Rachel Donnelly: Well, can, you know, I feel like all I do is burst people’s bubbles all day long because so many, I can’t tell you the number of times people have said, oh, I’ve got this stuff and it’s worth X, Y, and Z.

Perceived value and market value, or just too, totally different things and. Markets change, tastes change, things go in and out of style. So I really like to take a step back and say, okay, what do we really have here? And just because your great grandmother bought this Persian rug in 1929, that doesn’t mean that the moths haven’t eaten it to pieces and your cat may have, you know, scratched it up.

So that I, I really try to. Well, people’s expectations. Yeah. But I say, listen. What is most important to you? Like is it that this is going to go to someone who loves it, then keep it within the family If you can. You’re never going to get probably the amount that you have in your head, but there are some amazing options out there.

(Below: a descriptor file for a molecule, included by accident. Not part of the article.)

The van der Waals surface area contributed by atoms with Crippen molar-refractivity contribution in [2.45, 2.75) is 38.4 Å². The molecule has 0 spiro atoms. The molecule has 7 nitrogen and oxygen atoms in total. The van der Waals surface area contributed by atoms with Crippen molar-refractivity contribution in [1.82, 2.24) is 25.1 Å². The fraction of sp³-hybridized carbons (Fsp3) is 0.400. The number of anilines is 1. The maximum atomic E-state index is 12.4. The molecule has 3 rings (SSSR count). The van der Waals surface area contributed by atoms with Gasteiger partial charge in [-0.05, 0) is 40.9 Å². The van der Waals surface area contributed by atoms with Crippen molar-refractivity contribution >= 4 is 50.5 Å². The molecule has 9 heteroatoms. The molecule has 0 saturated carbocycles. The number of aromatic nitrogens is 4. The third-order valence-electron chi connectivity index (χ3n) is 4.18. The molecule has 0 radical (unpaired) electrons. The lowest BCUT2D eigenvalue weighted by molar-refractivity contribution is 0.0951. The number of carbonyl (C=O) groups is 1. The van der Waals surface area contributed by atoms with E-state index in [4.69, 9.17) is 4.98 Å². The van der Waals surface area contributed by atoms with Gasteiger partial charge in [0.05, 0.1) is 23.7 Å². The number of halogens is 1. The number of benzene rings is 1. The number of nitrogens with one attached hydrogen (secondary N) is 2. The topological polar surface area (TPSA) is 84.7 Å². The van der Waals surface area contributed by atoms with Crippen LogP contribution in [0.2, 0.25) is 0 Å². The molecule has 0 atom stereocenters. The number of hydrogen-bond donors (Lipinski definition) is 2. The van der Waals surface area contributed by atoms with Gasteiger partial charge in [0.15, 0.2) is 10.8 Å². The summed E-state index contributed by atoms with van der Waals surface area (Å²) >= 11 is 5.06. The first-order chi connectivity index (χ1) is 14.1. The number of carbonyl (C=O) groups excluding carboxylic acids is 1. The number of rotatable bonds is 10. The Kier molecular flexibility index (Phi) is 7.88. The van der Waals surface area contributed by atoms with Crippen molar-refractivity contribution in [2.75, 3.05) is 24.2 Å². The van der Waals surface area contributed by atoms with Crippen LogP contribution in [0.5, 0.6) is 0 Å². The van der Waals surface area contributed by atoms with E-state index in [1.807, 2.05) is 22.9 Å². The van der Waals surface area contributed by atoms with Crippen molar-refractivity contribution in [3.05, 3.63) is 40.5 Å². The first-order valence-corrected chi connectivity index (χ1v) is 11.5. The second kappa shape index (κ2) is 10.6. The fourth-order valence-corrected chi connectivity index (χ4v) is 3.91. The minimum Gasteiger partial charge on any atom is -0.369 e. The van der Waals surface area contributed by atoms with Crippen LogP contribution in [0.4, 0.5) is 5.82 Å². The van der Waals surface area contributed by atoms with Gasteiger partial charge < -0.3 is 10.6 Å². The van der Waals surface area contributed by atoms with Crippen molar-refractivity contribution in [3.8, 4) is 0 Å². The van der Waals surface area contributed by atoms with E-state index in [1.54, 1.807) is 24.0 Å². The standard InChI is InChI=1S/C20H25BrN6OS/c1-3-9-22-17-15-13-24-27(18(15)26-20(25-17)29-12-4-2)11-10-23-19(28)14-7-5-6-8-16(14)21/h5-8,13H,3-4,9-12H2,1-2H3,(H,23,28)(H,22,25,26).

You know, national Rarities is an amazing company that I use a lot and I recommend to clients to help. They will. L take a look at, you know, a lot of the things and the main things that I see, the in, in houses, coins, jewelry, antique toys you know, things like that. And you could even submit pictures online and they’ll give you their thoughts and perhaps say, you know, we want more information.

But yeah, there are so many, many options out there. I’ll never do a one size fits. Fits all. You know, I don’t say, oh, you have to do an estate sale. Oh, you have to send this to auction house. It is very much a customized plan, and then at the end of the day, sometimes. I’m just like, listen, this is a service.

This is not going to be a moneymaker experience. The joy of, of giving this to an organization who is going to be able to, to make money off of it and, and use it for, for their community or what have you, because so many people get caught up in the stuff. And it, it can really weigh you down. 

Diane Hullet: It can really weigh you down.